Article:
Article

Bushmeat hunting, wildlife declines, and fish supply in West Africa

Conservation Biology Group, Department of Zoology, University of Cambridge, Cambridge CB2 3EJ, UK.
Science (Impact Factor: 31.48). 11/2004; 306(5699):1180-3. DOI: 10.1126/science.1102425
Source: PubMed

ABSTRACT The multibillion-dollar trade in bushmeat is among the most immediate threats to the persistence of tropical vertebrates, but our understanding of its underlying drivers and effects on human welfare is limited by a lack of empirical data. We used 30 years of data from Ghana to link mammal declines to the bushmeat trade and to spatial and temporal changes in the availability of fish. We show that years of poor fish supply coincided with increased hunting in nature reserves and sharp declines in biomass of 41 wildlife species. Local market data provide evidence of a direct link between fish supply and subsequent bushmeat demand in villages and show bushmeat's role as a dietary staple in the region. Our results emphasize the urgent need to develop cheap protein alternatives to bushmeat and to improve fisheries management by foreign and domestic fleets to avert extinctions of tropical wildlife.

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    • "This is the result of a high fish demand, and the combination of a stable political environment and its commissioning of the only commercial fish feed mill in West Africa (Ainoo-Ansah, 2013; Frimpong et al., 2014). The country derives a majority of its dietary protein from fish (Brashares et al., 2004), with an estimated per capita fish consumption of 20–30 kg per annum in 2009 (Food and Agriculture Organization, 2012). This is higher than the global estimate of about 18 kg (Food and Agriculture Organization, 2012). "
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    • "Here, we estimated forest canopy removal rate within and outside of protected areas to assess effectiveness of protected areas. Protected areas may be especially vulnerable when the economy declines; as people's income plummets, they rely more on natural resources, such as bushmeat (Bragina et al., 2015; Brashares et al., 2004; Wilkie and Godoy, 2014). A striking example of a major economic downturn was the collapse of the Soviet Union in 1991 and the subsequent transition to post-socialism, which resulted in increased poverty (Dudwick et al., 2003), abandonment of agriculture (Ioffe and Nefedova, 2004), and the decline of livestock populations (Kolesnikov, 2003). "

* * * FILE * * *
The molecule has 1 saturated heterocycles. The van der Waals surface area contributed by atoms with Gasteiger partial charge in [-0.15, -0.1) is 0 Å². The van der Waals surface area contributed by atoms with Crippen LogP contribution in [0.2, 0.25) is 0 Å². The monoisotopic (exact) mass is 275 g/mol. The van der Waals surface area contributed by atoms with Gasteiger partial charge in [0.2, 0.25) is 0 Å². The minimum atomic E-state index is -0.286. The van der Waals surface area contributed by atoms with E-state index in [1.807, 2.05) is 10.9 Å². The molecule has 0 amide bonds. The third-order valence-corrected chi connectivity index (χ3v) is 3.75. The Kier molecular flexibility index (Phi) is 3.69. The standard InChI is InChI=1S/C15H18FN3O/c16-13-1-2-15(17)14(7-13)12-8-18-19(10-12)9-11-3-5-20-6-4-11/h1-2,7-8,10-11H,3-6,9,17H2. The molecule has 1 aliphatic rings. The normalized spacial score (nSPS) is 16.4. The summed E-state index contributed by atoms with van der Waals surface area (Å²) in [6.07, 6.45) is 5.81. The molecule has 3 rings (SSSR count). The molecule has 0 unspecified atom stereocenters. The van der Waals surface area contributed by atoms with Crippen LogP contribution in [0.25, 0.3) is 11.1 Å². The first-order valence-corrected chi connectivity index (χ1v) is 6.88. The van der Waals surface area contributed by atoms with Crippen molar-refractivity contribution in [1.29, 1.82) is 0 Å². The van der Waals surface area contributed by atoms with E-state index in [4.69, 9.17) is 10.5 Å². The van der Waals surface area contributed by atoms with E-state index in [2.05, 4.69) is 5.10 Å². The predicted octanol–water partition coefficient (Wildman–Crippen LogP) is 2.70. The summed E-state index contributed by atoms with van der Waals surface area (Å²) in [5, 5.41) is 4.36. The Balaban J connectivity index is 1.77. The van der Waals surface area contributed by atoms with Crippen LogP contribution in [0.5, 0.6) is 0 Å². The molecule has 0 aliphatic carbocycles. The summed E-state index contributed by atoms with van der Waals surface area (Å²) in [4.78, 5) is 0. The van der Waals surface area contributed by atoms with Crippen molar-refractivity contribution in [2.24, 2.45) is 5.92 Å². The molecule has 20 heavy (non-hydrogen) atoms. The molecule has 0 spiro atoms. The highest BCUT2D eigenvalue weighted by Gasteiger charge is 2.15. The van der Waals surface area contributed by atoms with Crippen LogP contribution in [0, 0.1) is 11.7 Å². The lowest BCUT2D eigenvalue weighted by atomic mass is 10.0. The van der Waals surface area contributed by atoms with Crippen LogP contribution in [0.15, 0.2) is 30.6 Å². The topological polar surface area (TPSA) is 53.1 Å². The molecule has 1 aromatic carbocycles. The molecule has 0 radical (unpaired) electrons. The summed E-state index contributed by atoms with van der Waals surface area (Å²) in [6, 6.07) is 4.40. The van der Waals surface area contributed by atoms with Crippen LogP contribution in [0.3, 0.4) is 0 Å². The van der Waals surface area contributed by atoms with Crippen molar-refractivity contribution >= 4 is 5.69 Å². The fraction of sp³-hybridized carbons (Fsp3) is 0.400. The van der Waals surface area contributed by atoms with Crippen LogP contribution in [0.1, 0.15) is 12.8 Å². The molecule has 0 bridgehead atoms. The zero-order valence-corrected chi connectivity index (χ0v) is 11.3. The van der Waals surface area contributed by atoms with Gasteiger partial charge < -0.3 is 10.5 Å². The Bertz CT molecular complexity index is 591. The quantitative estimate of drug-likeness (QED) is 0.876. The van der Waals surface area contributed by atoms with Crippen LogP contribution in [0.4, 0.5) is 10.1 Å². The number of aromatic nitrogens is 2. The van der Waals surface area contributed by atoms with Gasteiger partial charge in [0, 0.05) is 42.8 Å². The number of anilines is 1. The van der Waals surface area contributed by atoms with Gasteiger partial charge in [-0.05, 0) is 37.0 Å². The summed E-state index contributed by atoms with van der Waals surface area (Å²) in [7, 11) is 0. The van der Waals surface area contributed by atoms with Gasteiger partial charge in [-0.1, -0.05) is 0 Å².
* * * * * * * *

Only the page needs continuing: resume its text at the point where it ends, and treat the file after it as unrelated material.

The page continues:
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    • "Elephant wounding and juvenile mortality in Kenya increased during periods of low livestock prices, suggesting that the local economy drives poaching (Wittemyer 2011). In Ghana, years of increased hunting and sharp declines in many wildlife species coincide with years of poor fish supply (Brashares et al. 2004). During the Rwandan civil war, poaching posed a major threat to the mountain gorilla (Gorilla gorilla beringei), sitatunga (Tragelaphus spekii), and other species (Plumptre et al. 1997; Kanyamibwa 1998). "
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